The guest speaker at the MANS&C Annual Meeting in May offered members and guests new and important insight into the closing last year of financially troubled Mt. Ida College and sale of its campus to UMass Amherst.

State Sen. Nick Collins urged MANS&C to defend the independence of nonprofit schools, colleges and universities, and encouraged our institutions to share best practices with one another.

In fact, defending nonprofit schools, colleges and universities in Massachusetts has been MANS&C’s purpose since our founding in 1952. Through the years MANS&C has consistently worked to turn back countless bills on Beacon Hill that threatened the economic security and historic independence of our member institutions.

In fact, defending nonprofit schools, colleges and universities in Massachusetts has been MANS&C’s purpose since our founding in 1952. Through the years MANS&C has consistently worked to turn back countless bills on Beacon Hill that threatened the economic security and historic independence of our member institutions.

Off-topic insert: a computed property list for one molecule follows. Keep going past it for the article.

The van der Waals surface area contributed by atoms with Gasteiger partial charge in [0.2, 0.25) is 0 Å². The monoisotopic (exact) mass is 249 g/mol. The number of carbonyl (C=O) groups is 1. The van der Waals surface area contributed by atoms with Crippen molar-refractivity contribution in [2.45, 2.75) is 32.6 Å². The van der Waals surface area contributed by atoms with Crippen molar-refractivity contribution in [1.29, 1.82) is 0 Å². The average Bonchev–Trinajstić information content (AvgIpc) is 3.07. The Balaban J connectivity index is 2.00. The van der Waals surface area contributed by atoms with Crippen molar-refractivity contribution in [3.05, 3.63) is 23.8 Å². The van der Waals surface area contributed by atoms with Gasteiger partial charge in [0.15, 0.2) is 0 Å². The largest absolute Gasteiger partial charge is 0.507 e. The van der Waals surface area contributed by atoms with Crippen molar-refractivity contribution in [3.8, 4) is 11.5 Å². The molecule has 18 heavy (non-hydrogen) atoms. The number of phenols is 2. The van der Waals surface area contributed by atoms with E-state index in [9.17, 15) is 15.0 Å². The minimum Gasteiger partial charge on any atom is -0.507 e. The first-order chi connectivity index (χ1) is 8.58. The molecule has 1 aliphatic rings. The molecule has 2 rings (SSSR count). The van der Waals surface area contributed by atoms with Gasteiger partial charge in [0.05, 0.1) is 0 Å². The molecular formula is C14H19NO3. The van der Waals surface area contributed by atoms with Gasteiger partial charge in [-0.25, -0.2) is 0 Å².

We also impress upon our members the importance of creating a Community Impact Statement (CIS) and sharing it with neighbors, town officials and local organizations, as well as state legislators.  These documents are the single best tool we have in detailing the valuable services our institutions provide to their communities.

MANS&C also offers our members tips on how to create a Community Impact Statement.  Some fine examples are posted on our website,, including an impressive new CIS from Thayer Academy.

A new legislative session opened in January on Beacon Hill, bringing with it scores of new bills, including measures that would open the door to PILOTs, tax our endowments and threaten the Dover Amendment.  MANS&C is on duty at the State House once again, standing up for our members’ independence and safeguarding our economic security.

est Regards,

Gwen Pojasek

State Seeks to Monitor Financial Health of Nonprofit Colleges and Universities

Massachusetts Gov. Charlie Baker has filed legislation authorizing the state Board of Higher Education to monitor colleges and universities that are in danger of closing due to financial challenges.